Warner Music Group Financial Results, 2002-2014…

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financial profits/losses, fiscal years 2002-2014 (source: SEC).

2014: ―$308 million.

2013: ―$194 million.

2012: ―$190 million.


2011: ―$206 million.

2010: ―$143 million.

2009: ―$100 million.

2008: ―$56 million.

2007: ―$21 million.

2006: +$60 million.

2005: ―$169 million.

2004: ―$1.422 billion.

2003: ―$1.353 billion.

2002: ―$6.026 billion.

Total Losses: -$10.128 billion

 

18 Responses

  1. Chris H

    Crazy when you consider in a previous era those guys were like the Yankees.Well, the Yankees that won titles and stuff..

    Reply
      • danwriter

        Nothing is going to change until copyright law is fixed. Still paying royalties on “Happy Birthday”? Under current law the song’s copyright protection will remain intact until at least 2030.

        Reply
        • FarePlay

          Stupid comment. Who cares. For every Happy Birthday they’re thousands of talented songwriters who’ve lost a fortune to piracy.

          Reply
          • danwriter

            Sounds like you might be one of them. You dont advance your cause or the species with attatudes like that.

      • Versus

        Exactly. Intellectual property is the basis of the creative economy; without enforcement there is no hope.

        Reply
    • FarePlay

      That’s when Warner’s top management was made up of A&R guys who understood music. When CD sales created fat margins and epic sales from consumers re-purchasing catalogue releases in the new format. The music business was making tons of money and Wall Street got involved.

      You can figure out the rest……………

      Reply
  2. UMG to blame!

    UMG nerds jump first to bed with biggest digital NERDS and cut the best part of the nerdy deal for themselves!
    UMG gets the better part of nothing and as it shrinks stays in the black. Warner and Sony get almost nothing.
    There is no $600M cut for dead-Beats to Sony and Warner 🙁

    Reply
  3. Anonymous

    The biggest question is: how the fuck does a company lose hundreds of millions each year for decades and still stays afloat? Creative accounting?

    Reply
    • Anonymous

      They are always owned by a conglomerate, currently Access Industries. So long as company is making profit elsewhere they keep truckin’

      Reply
    • Jeff Robinson

      According to the IRS, if you have losses too many years in a row as a small business owner then they deem what you do a ‘hobby’.

      Maybe that’s what Warner Music Group is?

      bwaaahaaahahahaaaahaahahaaaa

      Reply
  4. tcooke

    Warner Music just posted a profit of $18 million for the first quarter of 2015. (Wall Street Journal)

    Reply
    • tcooke

      Warner Music Group is owned by Len Blavatnik, profile here: http://www.forbes.com/profile/len-blavatnik/
      He is a self-made billionaire. I would be very cautious about tossing this guy’s business acumen out the window.
      “In 2011 he acquired Warner Music for $3.3 billion”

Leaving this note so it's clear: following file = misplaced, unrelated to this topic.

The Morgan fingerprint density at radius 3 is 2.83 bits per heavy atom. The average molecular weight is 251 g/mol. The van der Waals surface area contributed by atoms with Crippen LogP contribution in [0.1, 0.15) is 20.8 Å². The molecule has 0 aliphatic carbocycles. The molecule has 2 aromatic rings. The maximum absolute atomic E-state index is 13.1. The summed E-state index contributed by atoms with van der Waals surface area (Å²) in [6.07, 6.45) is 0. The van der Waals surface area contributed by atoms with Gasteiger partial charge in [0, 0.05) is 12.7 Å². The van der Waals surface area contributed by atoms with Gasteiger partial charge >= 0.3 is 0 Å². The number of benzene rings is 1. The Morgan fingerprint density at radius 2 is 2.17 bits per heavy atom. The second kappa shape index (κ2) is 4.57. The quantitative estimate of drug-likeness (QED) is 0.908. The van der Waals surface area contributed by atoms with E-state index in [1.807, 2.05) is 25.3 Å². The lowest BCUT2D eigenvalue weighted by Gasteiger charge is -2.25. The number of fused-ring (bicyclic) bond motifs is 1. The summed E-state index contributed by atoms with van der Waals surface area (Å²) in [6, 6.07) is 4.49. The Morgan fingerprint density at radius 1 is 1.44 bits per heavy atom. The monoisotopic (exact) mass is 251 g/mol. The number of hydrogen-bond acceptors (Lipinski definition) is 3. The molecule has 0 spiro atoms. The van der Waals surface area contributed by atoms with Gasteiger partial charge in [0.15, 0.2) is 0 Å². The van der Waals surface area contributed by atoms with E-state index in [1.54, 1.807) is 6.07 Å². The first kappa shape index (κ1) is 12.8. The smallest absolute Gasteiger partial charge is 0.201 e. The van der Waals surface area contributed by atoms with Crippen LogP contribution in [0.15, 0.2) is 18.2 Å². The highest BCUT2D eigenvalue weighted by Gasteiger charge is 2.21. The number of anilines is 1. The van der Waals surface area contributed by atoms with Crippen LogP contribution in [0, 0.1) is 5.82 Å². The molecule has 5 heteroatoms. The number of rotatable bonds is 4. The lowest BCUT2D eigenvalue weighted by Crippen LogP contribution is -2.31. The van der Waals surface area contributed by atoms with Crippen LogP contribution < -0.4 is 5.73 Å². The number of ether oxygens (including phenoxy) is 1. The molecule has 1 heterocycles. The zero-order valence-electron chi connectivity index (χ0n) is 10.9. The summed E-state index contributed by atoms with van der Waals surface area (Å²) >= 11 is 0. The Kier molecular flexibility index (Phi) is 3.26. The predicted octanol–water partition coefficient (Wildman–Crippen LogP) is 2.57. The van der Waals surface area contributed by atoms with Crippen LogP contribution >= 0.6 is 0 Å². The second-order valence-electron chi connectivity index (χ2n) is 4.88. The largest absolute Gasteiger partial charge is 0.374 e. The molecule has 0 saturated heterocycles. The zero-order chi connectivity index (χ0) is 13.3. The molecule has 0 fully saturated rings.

“in 2013, he moved into tech, with investments in three web-based music streaming companies, France’s Deezer, Daniel Ek’s Spotify, and Beats Electronics”

      Reply
      • SCA

        Hey tcooke – not so fast my friend…..history is on my side when I say that over the past 40+ many many brilliant minds and businessmen have lost fortunes in the record business. It is a business that has long required a unique skill set and acumen that is rarely found in other businesses. .. Most of the executives Mr. Blavatnick has hired to oversee and run key areas of WBG (from the tippy top – down) are “business types” in the classic sense and have no idea how to find, recognize or develop talent, let alone discern a hit song, hit record and/or how to market and sell it….They have flushed millions buying twitter and Youtube acts based upon “hits” and “likes” (all classic business based decisions) and to date have not successfully transferred any of it to lasting or developing sales patterns. He hires personal “friends” to run divisions of his entertainment group who have not talent or expertise in these areas…..He is “insulated” from reality and there is no reason to thing that this will ever change……It is all part of the “fun” of being very rich and being able to “play” in any area you and your friends wish.

        I predict that the great WBG will eventually become like Decca – a logo on a letterhead in some lawyer’s office in New York or London. Eventually he will get tired of losing money and asset value and break it into pieces and sell it all off and call it a day……Just as the other wall street funded/financed and run music/record companies will all be disposed of, as the owners get older and the assets are no longer as valuable as…say “land”….which is quickly becoming a much better, safer and more predictable investment.

        Reply
  5. Hollywood Accounting

    Don’t forget, these cooked figures include ginormous payoffs to the suits in charge and who knows what else. Kind of like when a motion picture loses money and is unprofitable as a result of ‘distribution’ fees paid to a studio…

    Reply
  6. blahblahblah

    Hey, 2007 was a very good year! Only 21 million in the hole. Must have been that Josh Groban holiday album.

    Reply
  7. KS2 Problema

    As with the politics of Europe, the complexities of today’s WMG are rooted in the corporate history of successive decades of management and owners. You can’t look at where WMG is today and begin to understand it without looking back to the end of their golden era and the tumult and disarray of the 90s.

    Reply

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